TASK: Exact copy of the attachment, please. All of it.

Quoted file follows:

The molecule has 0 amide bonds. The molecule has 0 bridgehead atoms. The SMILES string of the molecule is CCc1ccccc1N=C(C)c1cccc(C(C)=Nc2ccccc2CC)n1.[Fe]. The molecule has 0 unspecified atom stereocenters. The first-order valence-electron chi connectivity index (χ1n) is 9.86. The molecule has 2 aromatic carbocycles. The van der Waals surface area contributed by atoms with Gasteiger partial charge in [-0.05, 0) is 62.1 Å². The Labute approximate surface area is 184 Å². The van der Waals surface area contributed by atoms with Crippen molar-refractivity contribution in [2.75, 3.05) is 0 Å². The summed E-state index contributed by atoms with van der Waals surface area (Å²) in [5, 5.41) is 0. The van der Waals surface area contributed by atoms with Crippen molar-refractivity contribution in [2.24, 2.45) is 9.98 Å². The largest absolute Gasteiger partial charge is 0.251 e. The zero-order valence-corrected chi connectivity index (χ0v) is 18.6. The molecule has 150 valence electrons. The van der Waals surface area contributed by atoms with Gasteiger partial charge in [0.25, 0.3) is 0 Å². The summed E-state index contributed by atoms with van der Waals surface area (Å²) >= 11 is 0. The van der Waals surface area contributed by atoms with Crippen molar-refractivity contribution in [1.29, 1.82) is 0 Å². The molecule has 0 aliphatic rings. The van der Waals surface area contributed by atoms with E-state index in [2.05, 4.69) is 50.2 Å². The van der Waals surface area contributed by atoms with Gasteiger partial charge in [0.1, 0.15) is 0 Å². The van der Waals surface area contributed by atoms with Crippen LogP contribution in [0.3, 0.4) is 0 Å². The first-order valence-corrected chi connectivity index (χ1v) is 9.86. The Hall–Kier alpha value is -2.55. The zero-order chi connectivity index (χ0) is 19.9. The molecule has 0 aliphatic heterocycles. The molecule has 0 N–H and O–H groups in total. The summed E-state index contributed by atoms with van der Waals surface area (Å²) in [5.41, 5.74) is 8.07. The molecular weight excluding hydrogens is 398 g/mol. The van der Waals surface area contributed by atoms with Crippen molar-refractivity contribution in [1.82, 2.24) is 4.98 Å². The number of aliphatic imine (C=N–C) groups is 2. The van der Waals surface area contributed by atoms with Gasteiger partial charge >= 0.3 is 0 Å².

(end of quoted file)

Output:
The molecule has 0 amide bonds. The molecule has 0 bridgehead atoms. The SMILES string of the molecule is CCc1ccccc1N=C(C)c1cccc(C(C)=Nc2ccccc2CC)n1.[Fe]. The molecule has 0 unspecified atom stereocenters. The first-order valence-electron chi connectivity index (χ1n) is 9.86. The molecule has 2 aromatic carbocycles. The van der Waals surface area contributed by atoms with Gasteiger partial charge in [-0.05, 0) is 62.1 Å². The Labute approximate surface area is 184 Å². The van der Waals surface area contributed by atoms with Crippen molar-refractivity contribution in [2.75, 3.05) is 0 Å². The summed E-state index contributed by atoms with van der Waals surface area (Å²) in [5, 5.41) is 0. The van der Waals surface area contributed by atoms with Crippen molar-refractivity contribution in [2.24, 2.45) is 9.98 Å². The largest absolute Gasteiger partial charge is 0.251 e. The zero-order valence-corrected chi connectivity index (χ0v) is 18.6. The molecule has 150 valence electrons. The van der Waals surface area contributed by atoms with Gasteiger partial charge in [0.25, 0.3) is 0 Å². The summed E-state index contributed by atoms with van der Waals surface area (Å²) >= 11 is 0. The van der Waals surface area contributed by atoms with Crippen molar-refractivity contribution in [1.29, 1.82) is 0 Å². The molecule has 0 aliphatic rings. The van der Waals surface area contributed by atoms with E-state index in [2.05, 4.69) is 50.2 Å². The van der Waals surface area contributed by atoms with Gasteiger partial charge in [0.1, 0.15) is 0 Å². The van der Waals surface area contributed by atoms with Crippen LogP contribution in [0.3, 0.4) is 0 Å². The first-order valence-corrected chi connectivity index (χ1v) is 9.86. The Hall–Kier alpha value is -2.55. The zero-order chi connectivity index (χ0) is 19.9. The molecule has 0 aliphatic heterocycles. The molecule has 0 N–H and O–H groups in total. The summed E-state index contributed by atoms with van der Waals surface area (Å²) in [5.41, 5.74) is 8.07. The molecular weight excluding hydrogens is 398 g/mol. The van der Waals surface area contributed by atoms with Crippen molar-refractivity contribution in [1.82, 2.24) is 4.98 Å². The number of aliphatic imine (C=N–C) groups is 2. The van der Waals surface area contributed by atoms with Gasteiger partial charge >= 0.3 is 0 Å².